Unequivocally and I wouldn’t have moved here otherwise. The attrition within the industry over the past 18 months has been astounding, but not if you’ve been paying attention to the landscape. It’s been clear since about 2006 that there was a saturation of networks, and that fraud had been the prevailing traffic source for many of these pop-up shops. With the demise of many companies, both big & small, the proverbial dust has settled and the companies that can provide true value are beginning a period of regeneration and ‘new’ growth. Flex is one of those companies, and being that we own both our own traffic and campaigns; we’re uniquely positioned to have an impact on the future of affiliate marketing.


What truly sets you apart from the other networks/agencies?

That we’re also one of the biggest mailers in the entire space; that we’ve assembled a team of 10-year+ veterans in key positions that understand their roles and are tirelessly motivated to accomplish our goals & achieve success; that we understand our own model to such an extent that we are self-reliant, rather than relying on the vicissitudes of affiliate marketing.


What are the key elements of the success Flex has incorporated as its mantra?

Hire slow and make sure you’re people are quality. If you have a winning formula, keep riding it. Realize there will be mistakes, but learn from them and do not repeat.


How will you drive growth and scalability over the coming years? What is the role for social media?

Growth & scalability will be derived through sending unique, quality traffic to unique, quality advertisers and continuing to embrace our niche in online marketing. Social Media is an enigma; it is of paramount importance to have a presence, but what is the absolute value in that presence? We have yet to really figure that out, and it’s about a ‘C’ priority for us. It will not go ignored, but right now our priority is focusing on the business itself and allowing our business to go viral through an old-fashioned channel: word of mouth.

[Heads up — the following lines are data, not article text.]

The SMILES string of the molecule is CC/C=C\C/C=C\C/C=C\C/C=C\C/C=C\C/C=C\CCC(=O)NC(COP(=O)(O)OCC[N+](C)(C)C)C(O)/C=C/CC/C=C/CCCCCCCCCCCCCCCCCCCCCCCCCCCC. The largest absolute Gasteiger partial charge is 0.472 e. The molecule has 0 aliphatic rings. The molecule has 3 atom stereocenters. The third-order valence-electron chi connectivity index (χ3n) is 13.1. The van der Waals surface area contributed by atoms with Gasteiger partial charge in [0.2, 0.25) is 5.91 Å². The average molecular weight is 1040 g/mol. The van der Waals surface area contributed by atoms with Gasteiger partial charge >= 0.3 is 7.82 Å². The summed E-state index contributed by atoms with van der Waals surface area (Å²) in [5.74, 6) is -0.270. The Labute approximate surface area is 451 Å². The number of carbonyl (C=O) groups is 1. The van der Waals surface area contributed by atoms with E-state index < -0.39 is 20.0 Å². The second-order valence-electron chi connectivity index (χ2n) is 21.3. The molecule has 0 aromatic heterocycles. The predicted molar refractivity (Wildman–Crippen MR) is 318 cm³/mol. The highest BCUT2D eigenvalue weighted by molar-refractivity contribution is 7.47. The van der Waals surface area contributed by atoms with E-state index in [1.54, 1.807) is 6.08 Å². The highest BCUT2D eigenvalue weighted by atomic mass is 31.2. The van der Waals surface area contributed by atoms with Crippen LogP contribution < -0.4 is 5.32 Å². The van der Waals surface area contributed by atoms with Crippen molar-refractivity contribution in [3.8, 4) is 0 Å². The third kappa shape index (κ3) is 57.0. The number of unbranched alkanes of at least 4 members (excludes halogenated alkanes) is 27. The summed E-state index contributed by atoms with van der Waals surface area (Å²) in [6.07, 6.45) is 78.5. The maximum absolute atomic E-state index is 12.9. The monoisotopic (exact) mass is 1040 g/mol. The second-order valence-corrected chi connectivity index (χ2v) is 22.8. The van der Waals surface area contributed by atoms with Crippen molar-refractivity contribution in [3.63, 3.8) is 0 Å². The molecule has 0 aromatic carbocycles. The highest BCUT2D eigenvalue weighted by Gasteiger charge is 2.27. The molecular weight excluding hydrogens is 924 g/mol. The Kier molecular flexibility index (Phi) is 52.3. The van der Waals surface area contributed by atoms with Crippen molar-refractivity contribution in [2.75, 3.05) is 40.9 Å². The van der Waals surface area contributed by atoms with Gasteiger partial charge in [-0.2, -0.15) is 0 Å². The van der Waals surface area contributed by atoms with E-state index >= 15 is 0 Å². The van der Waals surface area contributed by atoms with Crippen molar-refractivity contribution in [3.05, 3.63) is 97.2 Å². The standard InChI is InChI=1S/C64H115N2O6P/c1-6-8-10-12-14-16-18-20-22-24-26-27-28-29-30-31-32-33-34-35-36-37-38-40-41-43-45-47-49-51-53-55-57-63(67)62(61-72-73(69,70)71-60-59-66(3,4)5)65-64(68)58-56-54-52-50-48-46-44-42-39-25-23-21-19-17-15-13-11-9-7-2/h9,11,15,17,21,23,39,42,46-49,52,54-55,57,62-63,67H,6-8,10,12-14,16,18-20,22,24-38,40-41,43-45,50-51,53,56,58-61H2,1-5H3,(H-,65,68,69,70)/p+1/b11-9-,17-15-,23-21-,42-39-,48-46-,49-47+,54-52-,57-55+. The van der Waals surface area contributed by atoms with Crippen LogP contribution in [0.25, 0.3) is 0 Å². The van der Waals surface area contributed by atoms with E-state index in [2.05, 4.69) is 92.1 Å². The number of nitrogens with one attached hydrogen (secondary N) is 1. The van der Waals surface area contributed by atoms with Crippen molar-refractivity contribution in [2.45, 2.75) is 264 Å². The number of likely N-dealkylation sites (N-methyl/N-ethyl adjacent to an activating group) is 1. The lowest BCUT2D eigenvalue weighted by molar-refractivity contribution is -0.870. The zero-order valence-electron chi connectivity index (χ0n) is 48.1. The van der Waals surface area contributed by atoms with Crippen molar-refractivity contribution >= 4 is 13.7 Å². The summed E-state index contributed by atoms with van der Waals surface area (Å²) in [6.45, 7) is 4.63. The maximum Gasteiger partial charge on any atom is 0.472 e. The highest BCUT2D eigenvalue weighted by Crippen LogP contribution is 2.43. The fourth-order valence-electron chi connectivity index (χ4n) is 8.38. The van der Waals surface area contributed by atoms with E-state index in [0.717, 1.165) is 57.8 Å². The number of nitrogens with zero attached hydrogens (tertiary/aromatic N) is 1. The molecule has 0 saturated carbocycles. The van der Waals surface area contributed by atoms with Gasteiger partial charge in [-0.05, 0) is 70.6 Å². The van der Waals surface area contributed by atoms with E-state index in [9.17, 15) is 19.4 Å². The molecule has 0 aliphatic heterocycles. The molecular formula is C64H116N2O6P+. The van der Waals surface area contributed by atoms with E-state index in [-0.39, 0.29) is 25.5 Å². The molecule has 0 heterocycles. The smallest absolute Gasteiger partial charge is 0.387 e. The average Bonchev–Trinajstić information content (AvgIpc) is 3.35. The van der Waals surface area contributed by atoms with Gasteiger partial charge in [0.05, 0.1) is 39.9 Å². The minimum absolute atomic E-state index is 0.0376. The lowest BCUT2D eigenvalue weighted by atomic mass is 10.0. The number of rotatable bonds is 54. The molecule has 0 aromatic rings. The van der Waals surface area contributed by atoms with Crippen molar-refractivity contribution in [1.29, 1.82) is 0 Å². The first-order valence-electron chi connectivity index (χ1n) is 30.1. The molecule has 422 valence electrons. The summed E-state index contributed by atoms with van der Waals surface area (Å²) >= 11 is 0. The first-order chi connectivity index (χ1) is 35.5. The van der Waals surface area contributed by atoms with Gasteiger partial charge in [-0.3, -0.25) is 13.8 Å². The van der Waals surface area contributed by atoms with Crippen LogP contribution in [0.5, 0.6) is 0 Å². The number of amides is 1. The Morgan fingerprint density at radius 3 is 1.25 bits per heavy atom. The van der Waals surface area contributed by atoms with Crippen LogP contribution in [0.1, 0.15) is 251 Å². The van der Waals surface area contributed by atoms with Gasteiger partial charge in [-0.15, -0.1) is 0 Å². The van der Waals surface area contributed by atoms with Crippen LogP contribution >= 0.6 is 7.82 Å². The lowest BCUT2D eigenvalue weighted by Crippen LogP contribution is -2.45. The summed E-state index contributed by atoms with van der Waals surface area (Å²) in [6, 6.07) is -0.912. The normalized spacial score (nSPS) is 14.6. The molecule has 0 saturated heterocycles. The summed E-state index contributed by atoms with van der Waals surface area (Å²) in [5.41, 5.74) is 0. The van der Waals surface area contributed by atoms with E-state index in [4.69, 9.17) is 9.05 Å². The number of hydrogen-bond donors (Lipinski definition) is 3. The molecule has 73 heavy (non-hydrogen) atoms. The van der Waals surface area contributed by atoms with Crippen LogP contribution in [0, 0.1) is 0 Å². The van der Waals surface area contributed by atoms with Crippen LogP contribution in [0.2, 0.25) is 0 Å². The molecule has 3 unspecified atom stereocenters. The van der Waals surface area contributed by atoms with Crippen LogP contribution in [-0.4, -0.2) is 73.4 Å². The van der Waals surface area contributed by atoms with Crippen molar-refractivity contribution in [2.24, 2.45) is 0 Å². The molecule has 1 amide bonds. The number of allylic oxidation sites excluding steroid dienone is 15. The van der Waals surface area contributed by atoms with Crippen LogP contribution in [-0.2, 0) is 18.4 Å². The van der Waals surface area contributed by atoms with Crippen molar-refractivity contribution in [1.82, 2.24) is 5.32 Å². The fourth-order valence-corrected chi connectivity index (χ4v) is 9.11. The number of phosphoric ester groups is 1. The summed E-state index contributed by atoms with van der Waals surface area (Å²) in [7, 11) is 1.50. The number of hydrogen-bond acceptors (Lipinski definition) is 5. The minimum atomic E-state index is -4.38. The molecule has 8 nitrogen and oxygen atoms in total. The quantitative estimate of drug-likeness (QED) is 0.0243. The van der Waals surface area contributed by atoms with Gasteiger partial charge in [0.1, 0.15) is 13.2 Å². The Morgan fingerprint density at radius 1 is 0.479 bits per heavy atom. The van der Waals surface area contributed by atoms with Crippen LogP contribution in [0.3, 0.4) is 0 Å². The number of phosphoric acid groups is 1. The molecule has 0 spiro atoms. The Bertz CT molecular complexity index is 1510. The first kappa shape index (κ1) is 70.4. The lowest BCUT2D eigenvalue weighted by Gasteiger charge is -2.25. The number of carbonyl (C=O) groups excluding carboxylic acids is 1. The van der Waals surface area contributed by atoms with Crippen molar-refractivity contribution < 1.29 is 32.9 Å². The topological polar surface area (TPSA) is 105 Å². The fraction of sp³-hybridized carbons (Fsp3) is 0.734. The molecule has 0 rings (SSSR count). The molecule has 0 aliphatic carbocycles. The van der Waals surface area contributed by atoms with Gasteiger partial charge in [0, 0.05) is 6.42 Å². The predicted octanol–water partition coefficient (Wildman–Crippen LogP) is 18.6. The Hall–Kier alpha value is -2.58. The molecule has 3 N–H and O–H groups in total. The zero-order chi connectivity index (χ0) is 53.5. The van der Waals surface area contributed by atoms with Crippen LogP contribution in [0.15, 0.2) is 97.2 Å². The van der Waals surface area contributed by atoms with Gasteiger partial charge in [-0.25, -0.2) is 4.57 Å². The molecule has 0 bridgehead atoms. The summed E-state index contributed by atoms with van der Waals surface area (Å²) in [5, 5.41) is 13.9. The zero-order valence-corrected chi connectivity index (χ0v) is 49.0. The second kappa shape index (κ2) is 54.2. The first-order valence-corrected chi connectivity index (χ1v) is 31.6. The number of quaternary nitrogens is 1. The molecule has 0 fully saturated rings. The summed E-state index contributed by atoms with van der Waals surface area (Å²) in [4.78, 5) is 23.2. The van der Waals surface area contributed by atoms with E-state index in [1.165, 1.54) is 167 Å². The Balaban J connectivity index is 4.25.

What trends do you see emerging for 2013 and how have you positioned yourself to take advantage of that trend?

Mobile adaptation is absolutely key to what we do. We’ve already aligned our business in anticipation of this trend and are capitalizing as we speak.


2012 was an interesting year with the demise of so many “Tier 1” networks do you think trend this will carry over into 2013? Who will be the next to go?

I will not mention specific names but I truly believe that networks without their own traffic, campaigns or both have no choice but to either adapt or fail.


Who are some of the people whom you hold in high regards in this industry? Why?

The people I hold in highest esteem are those that are honest with themselves and their partners. As the affiliate network space continues to shrink, those that can admit their limitations & focus on their strengths are the companies with whom we choose to work. Not all partnerships are successful; the important element is being able to recognize that the timing was not right and walk away with the ability to reconvene when circumstances chance. The partners we hold in high regard are willing to be honest and carry themselves with integrity during dealings whether or not they generate multitudinal revenue.


Finally – any tips for my readers on what it takes to succeed in this industry?

I was just discussing this with my wife today, literally: success in affiliate marketing takes an indefatigable spirit, an endless reservoir of energy, an immense appetite for multi-tasking and a short memory. Intelligence, wit, cleverness, problem-solving & mental acuity, adaptability & agility are tantamount, but the ultimate factor is the willingness to work hard through all obstacles. Every challenge is surmountable, all partnerships are possible and business is yours if you want it enough.


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About the Author


Ricky Ahuja is the serving as the VP of Marketing for and provides strategic corporate and functional marketing consulting services to early stage companies.